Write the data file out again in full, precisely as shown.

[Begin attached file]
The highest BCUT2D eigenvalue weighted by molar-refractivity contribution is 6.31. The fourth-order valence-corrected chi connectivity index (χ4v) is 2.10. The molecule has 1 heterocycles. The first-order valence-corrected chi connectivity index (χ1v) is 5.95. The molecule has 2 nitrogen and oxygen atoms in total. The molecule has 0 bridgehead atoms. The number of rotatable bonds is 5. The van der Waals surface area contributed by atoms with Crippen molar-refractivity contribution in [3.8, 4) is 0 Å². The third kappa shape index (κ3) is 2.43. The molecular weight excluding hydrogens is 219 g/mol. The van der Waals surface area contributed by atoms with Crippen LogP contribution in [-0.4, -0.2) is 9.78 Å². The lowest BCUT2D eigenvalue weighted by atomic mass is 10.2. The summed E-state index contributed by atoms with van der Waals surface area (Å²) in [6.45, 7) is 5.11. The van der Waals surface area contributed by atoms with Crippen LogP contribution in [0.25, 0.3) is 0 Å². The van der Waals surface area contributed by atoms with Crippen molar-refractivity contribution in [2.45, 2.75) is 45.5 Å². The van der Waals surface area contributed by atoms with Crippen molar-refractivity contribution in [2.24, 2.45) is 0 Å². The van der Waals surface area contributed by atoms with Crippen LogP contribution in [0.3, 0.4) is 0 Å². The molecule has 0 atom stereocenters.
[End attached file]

The highest BCUT2D eigenvalue weighted by molar-refractivity contribution is 6.31. The fourth-order valence-corrected chi connectivity index (χ4v) is 2.10. The molecule has 1 heterocycles. The first-order valence-corrected chi connectivity index (χ1v) is 5.95. The molecule has 2 nitrogen and oxygen atoms in total. The molecule has 0 bridgehead atoms. The number of rotatable bonds is 5. The van der Waals surface area contributed by atoms with Crippen molar-refractivity contribution in [3.8, 4) is 0 Å². The third kappa shape index (κ3) is 2.43. The molecular weight excluding hydrogens is 219 g/mol. The van der Waals surface area contributed by atoms with Crippen LogP contribution in [-0.4, -0.2) is 9.78 Å². The lowest BCUT2D eigenvalue weighted by atomic mass is 10.2. The summed E-state index contributed by atoms with van der Waals surface area (Å²) in [6.45, 7) is 5.11. The van der Waals surface area contributed by atoms with Crippen LogP contribution in [0.25, 0.3) is 0 Å². The van der Waals surface area contributed by atoms with Crippen molar-refractivity contribution in [2.45, 2.75) is 45.5 Å². The van der Waals surface area contributed by atoms with Crippen molar-refractivity contribution in [2.24, 2.45) is 0 Å². The van der Waals surface area contributed by atoms with Crippen LogP contribution in [0.3, 0.4) is 0 Å². The molecule has 0 atom stereocenters.